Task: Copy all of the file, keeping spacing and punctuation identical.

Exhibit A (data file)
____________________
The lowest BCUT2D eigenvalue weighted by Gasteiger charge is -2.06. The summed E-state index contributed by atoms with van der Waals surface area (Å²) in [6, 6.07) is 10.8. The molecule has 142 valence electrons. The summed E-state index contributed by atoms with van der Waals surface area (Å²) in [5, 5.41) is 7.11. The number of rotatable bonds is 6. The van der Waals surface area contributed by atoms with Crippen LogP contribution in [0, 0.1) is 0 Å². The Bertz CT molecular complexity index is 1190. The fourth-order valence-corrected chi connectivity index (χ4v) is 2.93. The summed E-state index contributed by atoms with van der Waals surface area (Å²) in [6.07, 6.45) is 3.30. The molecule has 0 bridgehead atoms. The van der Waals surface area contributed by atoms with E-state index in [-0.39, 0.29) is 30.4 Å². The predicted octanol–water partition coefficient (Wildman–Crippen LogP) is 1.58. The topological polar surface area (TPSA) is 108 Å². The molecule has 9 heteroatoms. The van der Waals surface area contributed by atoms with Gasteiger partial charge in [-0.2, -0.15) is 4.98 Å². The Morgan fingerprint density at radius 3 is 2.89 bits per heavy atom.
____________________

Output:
The lowest BCUT2D eigenvalue weighted by Gasteiger charge is -2.06. The summed E-state index contributed by atoms with van der Waals surface area (Å²) in [6, 6.07) is 10.8. The molecule has 142 valence electrons. The summed E-state index contributed by atoms with van der Waals surface area (Å²) in [5, 5.41) is 7.11. The number of rotatable bonds is 6. The van der Waals surface area contributed by atoms with Crippen LogP contribution in [0, 0.1) is 0 Å². The Bertz CT molecular complexity index is 1190. The fourth-order valence-corrected chi connectivity index (χ4v) is 2.93. The summed E-state index contributed by atoms with van der Waals surface area (Å²) in [6.07, 6.45) is 3.30. The molecule has 0 bridgehead atoms. The van der Waals surface area contributed by atoms with E-state index in [-0.39, 0.29) is 30.4 Å². The predicted octanol–water partition coefficient (Wildman–Crippen LogP) is 1.58. The topological polar surface area (TPSA) is 108 Å². The molecule has 9 heteroatoms. The van der Waals surface area contributed by atoms with Gasteiger partial charge in [-0.2, -0.15) is 4.98 Å². The Morgan fingerprint density at radius 3 is 2.89 bits per heavy atom.